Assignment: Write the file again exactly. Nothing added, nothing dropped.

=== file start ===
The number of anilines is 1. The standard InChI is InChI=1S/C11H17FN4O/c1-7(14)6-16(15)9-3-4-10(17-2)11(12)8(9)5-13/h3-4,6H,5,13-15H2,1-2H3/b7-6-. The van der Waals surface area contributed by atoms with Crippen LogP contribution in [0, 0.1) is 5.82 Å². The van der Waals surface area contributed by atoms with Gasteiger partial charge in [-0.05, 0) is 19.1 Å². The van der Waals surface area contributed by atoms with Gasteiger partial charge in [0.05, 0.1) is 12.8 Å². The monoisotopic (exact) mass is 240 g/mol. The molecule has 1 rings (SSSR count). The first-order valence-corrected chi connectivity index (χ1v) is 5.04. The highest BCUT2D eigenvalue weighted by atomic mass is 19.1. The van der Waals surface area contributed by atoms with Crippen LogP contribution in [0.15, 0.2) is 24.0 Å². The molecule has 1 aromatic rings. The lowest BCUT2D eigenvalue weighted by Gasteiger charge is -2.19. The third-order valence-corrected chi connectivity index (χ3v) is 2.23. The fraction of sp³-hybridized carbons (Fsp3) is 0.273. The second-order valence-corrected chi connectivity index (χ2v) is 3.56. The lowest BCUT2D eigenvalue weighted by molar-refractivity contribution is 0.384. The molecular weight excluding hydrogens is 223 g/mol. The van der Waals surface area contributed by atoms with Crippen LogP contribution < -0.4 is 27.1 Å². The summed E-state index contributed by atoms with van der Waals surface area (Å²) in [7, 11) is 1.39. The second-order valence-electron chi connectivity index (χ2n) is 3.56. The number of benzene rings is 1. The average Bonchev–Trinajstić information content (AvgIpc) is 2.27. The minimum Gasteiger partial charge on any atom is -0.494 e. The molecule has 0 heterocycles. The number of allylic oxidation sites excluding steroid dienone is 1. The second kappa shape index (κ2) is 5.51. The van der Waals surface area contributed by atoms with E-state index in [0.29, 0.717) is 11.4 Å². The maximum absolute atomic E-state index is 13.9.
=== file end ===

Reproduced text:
The number of anilines is 1. The standard InChI is InChI=1S/C11H17FN4O/c1-7(14)6-16(15)9-3-4-10(17-2)11(12)8(9)5-13/h3-4,6H,5,13-15H2,1-2H3/b7-6-. The van der Waals surface area contributed by atoms with Crippen LogP contribution in [0, 0.1) is 5.82 Å². The van der Waals surface area contributed by atoms with Gasteiger partial charge in [-0.05, 0) is 19.1 Å². The van der Waals surface area contributed by atoms with Gasteiger partial charge in [0.05, 0.1) is 12.8 Å². The monoisotopic (exact) mass is 240 g/mol. The molecule has 1 rings (SSSR count). The first-order valence-corrected chi connectivity index (χ1v) is 5.04. The highest BCUT2D eigenvalue weighted by atomic mass is 19.1. The van der Waals surface area contributed by atoms with Crippen LogP contribution in [0.15, 0.2) is 24.0 Å². The molecule has 1 aromatic rings. The lowest BCUT2D eigenvalue weighted by Gasteiger charge is -2.19. The third-order valence-corrected chi connectivity index (χ3v) is 2.23. The fraction of sp³-hybridized carbons (Fsp3) is 0.273. The second-order valence-corrected chi connectivity index (χ2v) is 3.56. The lowest BCUT2D eigenvalue weighted by molar-refractivity contribution is 0.384. The molecular weight excluding hydrogens is 223 g/mol. The van der Waals surface area contributed by atoms with Crippen LogP contribution < -0.4 is 27.1 Å². The summed E-state index contributed by atoms with van der Waals surface area (Å²) in [7, 11) is 1.39. The second-order valence-electron chi connectivity index (χ2n) is 3.56. The number of benzene rings is 1. The average Bonchev–Trinajstić information content (AvgIpc) is 2.27. The minimum Gasteiger partial charge on any atom is -0.494 e. The molecule has 0 heterocycles. The number of allylic oxidation sites excluding steroid dienone is 1. The second kappa shape index (κ2) is 5.51. The van der Waals surface area contributed by atoms with E-state index in [0.29, 0.717) is 11.4 Å². The maximum absolute atomic E-state index is 13.9.